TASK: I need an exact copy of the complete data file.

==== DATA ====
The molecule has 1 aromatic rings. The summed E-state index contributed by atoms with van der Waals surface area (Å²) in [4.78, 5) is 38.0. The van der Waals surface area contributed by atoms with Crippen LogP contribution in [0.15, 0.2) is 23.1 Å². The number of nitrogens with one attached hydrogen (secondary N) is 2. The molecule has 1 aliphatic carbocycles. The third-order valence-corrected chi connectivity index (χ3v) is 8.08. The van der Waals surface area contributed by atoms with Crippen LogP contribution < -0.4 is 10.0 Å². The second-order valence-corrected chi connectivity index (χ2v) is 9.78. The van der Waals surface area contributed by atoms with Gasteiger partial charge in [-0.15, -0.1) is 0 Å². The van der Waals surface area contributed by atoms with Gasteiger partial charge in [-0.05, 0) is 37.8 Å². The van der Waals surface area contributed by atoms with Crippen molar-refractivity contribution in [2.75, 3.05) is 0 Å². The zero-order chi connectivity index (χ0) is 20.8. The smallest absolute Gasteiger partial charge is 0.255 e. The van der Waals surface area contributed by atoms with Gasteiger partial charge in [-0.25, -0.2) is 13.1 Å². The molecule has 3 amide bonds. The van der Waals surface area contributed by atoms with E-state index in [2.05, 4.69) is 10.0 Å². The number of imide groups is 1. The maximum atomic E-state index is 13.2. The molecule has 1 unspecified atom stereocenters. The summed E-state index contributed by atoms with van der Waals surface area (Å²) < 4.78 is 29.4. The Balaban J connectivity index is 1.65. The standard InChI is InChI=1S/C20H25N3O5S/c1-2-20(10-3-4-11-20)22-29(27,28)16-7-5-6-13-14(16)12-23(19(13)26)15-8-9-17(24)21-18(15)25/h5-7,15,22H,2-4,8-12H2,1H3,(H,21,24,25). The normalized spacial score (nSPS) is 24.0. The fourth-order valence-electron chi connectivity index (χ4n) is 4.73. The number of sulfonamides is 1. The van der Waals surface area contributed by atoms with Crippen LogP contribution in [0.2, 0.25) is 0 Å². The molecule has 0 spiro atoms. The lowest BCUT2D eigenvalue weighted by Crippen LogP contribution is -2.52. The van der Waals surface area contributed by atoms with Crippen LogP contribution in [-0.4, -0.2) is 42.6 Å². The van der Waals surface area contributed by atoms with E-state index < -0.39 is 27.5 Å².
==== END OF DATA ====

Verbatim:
The molecule has 1 aromatic rings. The summed E-state index contributed by atoms with van der Waals surface area (Å²) in [4.78, 5) is 38.0. The van der Waals surface area contributed by atoms with Crippen LogP contribution in [0.15, 0.2) is 23.1 Å². The number of nitrogens with one attached hydrogen (secondary N) is 2. The molecule has 1 aliphatic carbocycles. The third-order valence-corrected chi connectivity index (χ3v) is 8.08. The van der Waals surface area contributed by atoms with Crippen LogP contribution < -0.4 is 10.0 Å². The second-order valence-corrected chi connectivity index (χ2v) is 9.78. The van der Waals surface area contributed by atoms with Gasteiger partial charge in [-0.15, -0.1) is 0 Å². The van der Waals surface area contributed by atoms with Gasteiger partial charge in [-0.05, 0) is 37.8 Å². The van der Waals surface area contributed by atoms with Crippen molar-refractivity contribution in [2.75, 3.05) is 0 Å². The zero-order chi connectivity index (χ0) is 20.8. The smallest absolute Gasteiger partial charge is 0.255 e. The van der Waals surface area contributed by atoms with Gasteiger partial charge in [-0.25, -0.2) is 13.1 Å². The molecule has 3 amide bonds. The van der Waals surface area contributed by atoms with E-state index in [2.05, 4.69) is 10.0 Å². The number of imide groups is 1. The maximum atomic E-state index is 13.2. The molecule has 1 unspecified atom stereocenters. The summed E-state index contributed by atoms with van der Waals surface area (Å²) < 4.78 is 29.4. The Balaban J connectivity index is 1.65. The standard InChI is InChI=1S/C20H25N3O5S/c1-2-20(10-3-4-11-20)22-29(27,28)16-7-5-6-13-14(16)12-23(19(13)26)15-8-9-17(24)21-18(15)25/h5-7,15,22H,2-4,8-12H2,1H3,(H,21,24,25). The normalized spacial score (nSPS) is 24.0. The fourth-order valence-electron chi connectivity index (χ4n) is 4.73. The number of sulfonamides is 1. The van der Waals surface area contributed by atoms with Crippen LogP contribution in [0.2, 0.25) is 0 Å². The molecule has 0 spiro atoms. The lowest BCUT2D eigenvalue weighted by Crippen LogP contribution is -2.52. The van der Waals surface area contributed by atoms with Crippen LogP contribution in [-0.4, -0.2) is 42.6 Å². The van der Waals surface area contributed by atoms with E-state index < -0.39 is 27.5 Å².